They Just Don't Get Procter & Gamble!

NEW YORK ( TheStreet) -- In cutting their numbers, Procter & Gamble ( PG) blamed the economy and said they had made a myriad of strategic errors too, essentially apologizing for everything but the Lindberg kidnapping.

But how much of its troubles are the result of larger economic issues and how much is self-inflicted?

In the mess of blame and mea culpa, it was hard to tell. But there is a key factor to zero in on. Colgate-Palmolive ( CL) and Unilever ( UL), a pair of competitors vulnerable to similar economic forces, have clearly performed better over time.

This is central to understanding the currently fractured state of Procter's business and management.

In an article titled "Frustration Grows with P&G," The Wall Street Journal got right to it up top: "Investors had," the Journal wrote, "already been frustrated by P&G's inability to navigate market conditions as well as Unilever PLC and Colgate-Palmolive."

The Financial Times, too, illuminated traders: "its shares have underperformed peers Colgate-Palmolive and Unilever."

FoxBusiness and Reuters managed to write about Procter, though, without even mentioning the relatively good performance of its competitors.

Barron's, for its part, in an article called (groan) "P&G May Have Crested" mentions Danone, a food company that cut estimates yesterday, but not Colgate or Unilever. They add a somewhat simplistic:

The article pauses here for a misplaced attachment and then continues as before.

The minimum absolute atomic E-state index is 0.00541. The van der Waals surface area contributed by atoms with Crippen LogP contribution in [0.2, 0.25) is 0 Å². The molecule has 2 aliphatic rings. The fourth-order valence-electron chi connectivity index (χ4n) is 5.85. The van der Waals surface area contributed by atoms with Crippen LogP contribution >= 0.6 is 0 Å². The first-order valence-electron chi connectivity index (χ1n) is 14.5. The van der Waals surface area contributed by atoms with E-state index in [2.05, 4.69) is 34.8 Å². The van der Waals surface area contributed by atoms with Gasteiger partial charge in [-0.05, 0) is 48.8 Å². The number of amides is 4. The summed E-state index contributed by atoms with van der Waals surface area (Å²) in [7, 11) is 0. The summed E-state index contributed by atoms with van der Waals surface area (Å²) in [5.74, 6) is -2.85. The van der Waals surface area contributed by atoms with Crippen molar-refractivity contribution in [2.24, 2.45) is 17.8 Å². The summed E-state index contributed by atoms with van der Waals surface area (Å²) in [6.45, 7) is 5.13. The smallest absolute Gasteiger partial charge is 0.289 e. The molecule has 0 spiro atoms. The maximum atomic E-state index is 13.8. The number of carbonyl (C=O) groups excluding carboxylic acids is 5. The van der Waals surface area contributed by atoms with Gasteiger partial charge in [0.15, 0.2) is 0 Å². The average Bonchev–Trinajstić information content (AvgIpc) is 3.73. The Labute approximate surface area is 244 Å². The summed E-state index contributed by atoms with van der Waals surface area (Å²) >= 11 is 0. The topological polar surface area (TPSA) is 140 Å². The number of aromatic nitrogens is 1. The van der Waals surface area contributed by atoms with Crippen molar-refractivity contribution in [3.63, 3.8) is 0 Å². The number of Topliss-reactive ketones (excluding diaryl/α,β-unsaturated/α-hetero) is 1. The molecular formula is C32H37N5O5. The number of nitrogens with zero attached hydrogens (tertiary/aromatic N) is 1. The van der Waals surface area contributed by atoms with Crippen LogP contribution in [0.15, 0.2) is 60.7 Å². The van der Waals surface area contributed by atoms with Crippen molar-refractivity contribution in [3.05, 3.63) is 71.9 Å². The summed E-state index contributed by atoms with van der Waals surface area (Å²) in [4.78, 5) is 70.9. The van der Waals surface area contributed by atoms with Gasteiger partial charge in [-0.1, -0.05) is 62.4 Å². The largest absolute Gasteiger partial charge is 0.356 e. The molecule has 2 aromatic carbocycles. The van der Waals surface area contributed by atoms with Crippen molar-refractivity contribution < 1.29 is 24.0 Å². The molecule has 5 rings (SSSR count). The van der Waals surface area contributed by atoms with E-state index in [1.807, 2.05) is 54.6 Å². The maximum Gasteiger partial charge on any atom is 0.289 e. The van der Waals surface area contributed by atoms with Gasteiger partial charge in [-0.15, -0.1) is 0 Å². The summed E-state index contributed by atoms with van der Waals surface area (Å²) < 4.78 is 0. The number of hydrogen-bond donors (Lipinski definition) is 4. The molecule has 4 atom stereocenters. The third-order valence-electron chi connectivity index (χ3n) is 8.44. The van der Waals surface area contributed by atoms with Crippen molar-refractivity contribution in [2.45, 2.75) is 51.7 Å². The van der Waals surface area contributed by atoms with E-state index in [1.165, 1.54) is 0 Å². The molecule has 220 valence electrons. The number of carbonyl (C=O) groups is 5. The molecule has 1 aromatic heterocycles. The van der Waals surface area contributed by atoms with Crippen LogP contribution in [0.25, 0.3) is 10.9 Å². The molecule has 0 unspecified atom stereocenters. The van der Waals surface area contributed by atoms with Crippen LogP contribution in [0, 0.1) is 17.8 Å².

"In fact the entire consumer products industry is facing hard times as persistently high U.S. unemployment and rising joblessness in Europe restrict spending."

But Procter is dealing with more than the economy. Their management is clearly problematic. Business is all comparative and in comparison to Colgate and Unilever, Procter lags. That's says a lot...if you say it.
At the time of publication, Fuchs had no positions in any of the stocks mentioned in this column.

Marek Fuchs was a stockbroker for Shearson Lehman Brothers and a money manager before becoming a journalist who wrote The New York Times' "County Lines" column for six years. He also did back-up beat coverage of The New York Knicks for the paper's Sports section for two seasons and covered other professional and collegiate sports. He has contributed frequently to many of the Times' other sections, including National, Metro, Escapes, Style, Real Estate, Arts & Leisure, Travel, Money & Business, Circuits and the Op-Ed Page.

For his "Business Press Maven" column on how business and finance are covered by the media, Fuchs was named best business journalist critic in the nation by the Talking Biz website at The University of North Carolina School of Journalism and Mass Communication. Fuchs is a frequent speaker on the business media, in venues ranging from National Public Radio to the annual conference of the Society of American Business Editors and Writers.

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